Nigerian rapper Olusegun Olowokere, popularly known as Iceberg Slim In a new interview with Punch, spoked about his career and his love life.
Although, Actress, Juliet Ibrahim while speaking to HIP TV disclosed that her private life remains private and that her personal life is no concern of the public.
Her America born boyfriend then revealed that his dad played a lot of Nigerian music in the house, and they also attended a Nigerian church.
He added that the most romantic thing he had ever done was to get matching tattoos with the woman that he loves, i.e Juliet Ibrahim.
What are some of the most memorable moments of your childhood?
One of the most memorable moments of my childhood was when my dad came home one day after work, and told me, “Get dressed, we’re going downtown.’’ Little did I know he was taking me to Madison Square Garden in Manhattan, to watch WWE ‘Monday Night Raw,’ live.
Considering that you were born in New York, how much of Nigeria did you know while growing up?
Growing up, I didn’t know much about Nigeria. Prior to me moving to Nigeria in 2012, I had only traveled to Nigeria twice; when I was three and when I was six. The only thing that resonated with me over the years was the music. My dad played a lot of Nigerian music in the house, and we also attended a Nigerian church.
What struck you the first time you visited Nigeria?
The first time I visited Nigeria was when I was three. I really don’t remember anything about that trip, apart from stories that my family told me. According to them, I was talking to a baby chicken, asking it to be my friend.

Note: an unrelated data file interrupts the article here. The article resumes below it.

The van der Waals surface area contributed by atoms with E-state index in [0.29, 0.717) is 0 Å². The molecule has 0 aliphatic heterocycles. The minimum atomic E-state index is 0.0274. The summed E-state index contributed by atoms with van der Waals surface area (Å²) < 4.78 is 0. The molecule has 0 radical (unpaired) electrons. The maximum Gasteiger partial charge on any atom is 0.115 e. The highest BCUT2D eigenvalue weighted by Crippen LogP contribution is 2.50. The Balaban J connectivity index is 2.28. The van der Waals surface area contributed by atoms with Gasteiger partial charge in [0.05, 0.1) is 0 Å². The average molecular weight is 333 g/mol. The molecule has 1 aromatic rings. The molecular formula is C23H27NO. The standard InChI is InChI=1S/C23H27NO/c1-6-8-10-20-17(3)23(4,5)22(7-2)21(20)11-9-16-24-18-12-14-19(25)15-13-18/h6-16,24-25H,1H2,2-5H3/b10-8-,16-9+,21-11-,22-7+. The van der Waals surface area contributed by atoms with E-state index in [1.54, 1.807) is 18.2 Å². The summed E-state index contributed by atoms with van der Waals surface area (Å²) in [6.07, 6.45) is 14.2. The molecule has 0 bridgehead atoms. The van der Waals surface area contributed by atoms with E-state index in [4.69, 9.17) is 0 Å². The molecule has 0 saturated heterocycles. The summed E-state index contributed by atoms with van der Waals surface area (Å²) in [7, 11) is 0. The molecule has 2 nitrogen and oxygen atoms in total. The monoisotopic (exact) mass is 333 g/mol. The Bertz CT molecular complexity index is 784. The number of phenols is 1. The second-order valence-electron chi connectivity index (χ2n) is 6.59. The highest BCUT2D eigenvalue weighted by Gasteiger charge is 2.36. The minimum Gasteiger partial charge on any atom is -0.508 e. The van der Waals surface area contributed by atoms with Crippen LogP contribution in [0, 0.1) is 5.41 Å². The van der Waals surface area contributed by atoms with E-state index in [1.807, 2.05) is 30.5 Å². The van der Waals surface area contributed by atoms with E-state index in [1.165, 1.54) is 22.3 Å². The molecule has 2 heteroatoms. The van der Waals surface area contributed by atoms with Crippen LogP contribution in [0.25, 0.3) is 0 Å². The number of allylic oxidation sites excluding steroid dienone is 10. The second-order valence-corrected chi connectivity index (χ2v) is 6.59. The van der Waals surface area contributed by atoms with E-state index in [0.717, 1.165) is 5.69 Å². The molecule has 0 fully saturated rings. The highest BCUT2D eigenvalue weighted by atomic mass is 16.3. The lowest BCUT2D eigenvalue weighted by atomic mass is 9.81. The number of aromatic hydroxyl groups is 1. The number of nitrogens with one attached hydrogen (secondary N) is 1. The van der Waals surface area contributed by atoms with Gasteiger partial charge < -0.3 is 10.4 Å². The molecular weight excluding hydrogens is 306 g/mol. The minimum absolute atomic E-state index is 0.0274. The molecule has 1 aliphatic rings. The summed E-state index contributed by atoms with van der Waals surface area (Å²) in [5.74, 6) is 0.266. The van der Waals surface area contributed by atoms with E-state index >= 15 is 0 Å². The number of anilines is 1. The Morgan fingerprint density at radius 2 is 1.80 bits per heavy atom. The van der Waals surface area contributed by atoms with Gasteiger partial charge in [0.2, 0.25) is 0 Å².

You once said you were introduced to the sounds of KSA and Shina Peters at a young age; was your father a musician?
My father wasn’t a musician, but he loved music. He played so much music around us, and if he wasn’t around, you would notice his absence. I had a genuine love for music because of him. Consequently, when I was seven , I decided that I wanted to join the church choir.
Since you started as a chorister, why didn’t you become a gospel artiste?
I was a chorister and an instrumentalist in the choir, I don’t think that classifies me as a gospel artiste. Once I developed a liking for hip hop, I was automatically drawn to it, and that’s when I started creating my own.
Why did you drop out of the John Jay College of Criminal Justice?
I decided to leave college because of my passion for music. Most of the time, when I was sitting for lectures, all I could think about was making music. I always knew I had a higher calling. It was a hard decision, but I followed my instincts.
Your name, Iceberg Slim, is gotten from an American pimp; why did you choose that particular name?
The name was given to me when I was 16, by my cousin, Bleu. He said I had so many girls around me that I should be called a pimp. At that time, I had no idea who the original Iceberg Slim was, but the name sounded cool, so I stuck with it.
Why didn’t you decide to pursue your music career in the United States?
I didn’t want to pursue a career in the United States because I wanted to stand for something bigger. I was seen as a typical African-American aka Black guy; however I am a Nigerian. I want to be known as a Nigerian musician, not a Black or African-American musician. But in order to do that, I would have to connect with my people; my fellow Nigerians. That was what influenced my decision to move to Nigeria.